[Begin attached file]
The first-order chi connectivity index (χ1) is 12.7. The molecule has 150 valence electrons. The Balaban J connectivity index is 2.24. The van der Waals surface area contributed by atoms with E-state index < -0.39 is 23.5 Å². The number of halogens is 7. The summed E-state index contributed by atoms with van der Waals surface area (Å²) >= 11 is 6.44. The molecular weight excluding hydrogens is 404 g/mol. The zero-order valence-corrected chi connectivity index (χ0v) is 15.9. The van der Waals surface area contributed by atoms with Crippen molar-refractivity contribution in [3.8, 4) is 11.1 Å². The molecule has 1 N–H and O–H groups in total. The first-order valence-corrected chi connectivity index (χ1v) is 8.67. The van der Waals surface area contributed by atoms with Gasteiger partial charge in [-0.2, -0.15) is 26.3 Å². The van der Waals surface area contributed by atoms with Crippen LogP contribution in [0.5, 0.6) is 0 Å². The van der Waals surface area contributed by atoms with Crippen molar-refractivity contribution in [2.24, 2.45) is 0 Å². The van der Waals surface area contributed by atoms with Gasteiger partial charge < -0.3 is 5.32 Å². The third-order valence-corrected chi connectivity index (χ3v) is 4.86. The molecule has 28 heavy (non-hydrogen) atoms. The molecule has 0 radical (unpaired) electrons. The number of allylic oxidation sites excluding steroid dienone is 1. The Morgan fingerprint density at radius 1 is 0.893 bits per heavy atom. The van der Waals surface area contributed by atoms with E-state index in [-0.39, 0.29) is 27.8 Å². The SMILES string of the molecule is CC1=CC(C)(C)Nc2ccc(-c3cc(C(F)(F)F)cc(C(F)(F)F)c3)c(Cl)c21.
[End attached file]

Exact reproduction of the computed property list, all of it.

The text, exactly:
The first-order chi connectivity index (χ1) is 12.7. The molecule has 150 valence electrons. The Balaban J connectivity index is 2.24. The van der Waals surface area contributed by atoms with E-state index < -0.39 is 23.5 Å². The number of halogens is 7. The summed E-state index contributed by atoms with van der Waals surface area (Å²) >= 11 is 6.44. The molecular weight excluding hydrogens is 404 g/mol. The zero-order valence-corrected chi connectivity index (χ0v) is 15.9. The van der Waals surface area contributed by atoms with Crippen molar-refractivity contribution in [3.8, 4) is 11.1 Å². The molecule has 1 N–H and O–H groups in total. The first-order valence-corrected chi connectivity index (χ1v) is 8.67. The van der Waals surface area contributed by atoms with Gasteiger partial charge in [-0.2, -0.15) is 26.3 Å². The van der Waals surface area contributed by atoms with Crippen LogP contribution in [0.5, 0.6) is 0 Å². The van der Waals surface area contributed by atoms with Crippen molar-refractivity contribution in [2.24, 2.45) is 0 Å². The van der Waals surface area contributed by atoms with Gasteiger partial charge < -0.3 is 5.32 Å². The third-order valence-corrected chi connectivity index (χ3v) is 4.86. The molecule has 28 heavy (non-hydrogen) atoms. The molecule has 0 radical (unpaired) electrons. The number of allylic oxidation sites excluding steroid dienone is 1. The Morgan fingerprint density at radius 1 is 0.893 bits per heavy atom. The van der Waals surface area contributed by atoms with E-state index in [-0.39, 0.29) is 27.8 Å². The SMILES string of the molecule is CC1=CC(C)(C)Nc2ccc(-c3cc(C(F)(F)F)cc(C(F)(F)F)c3)c(Cl)c21.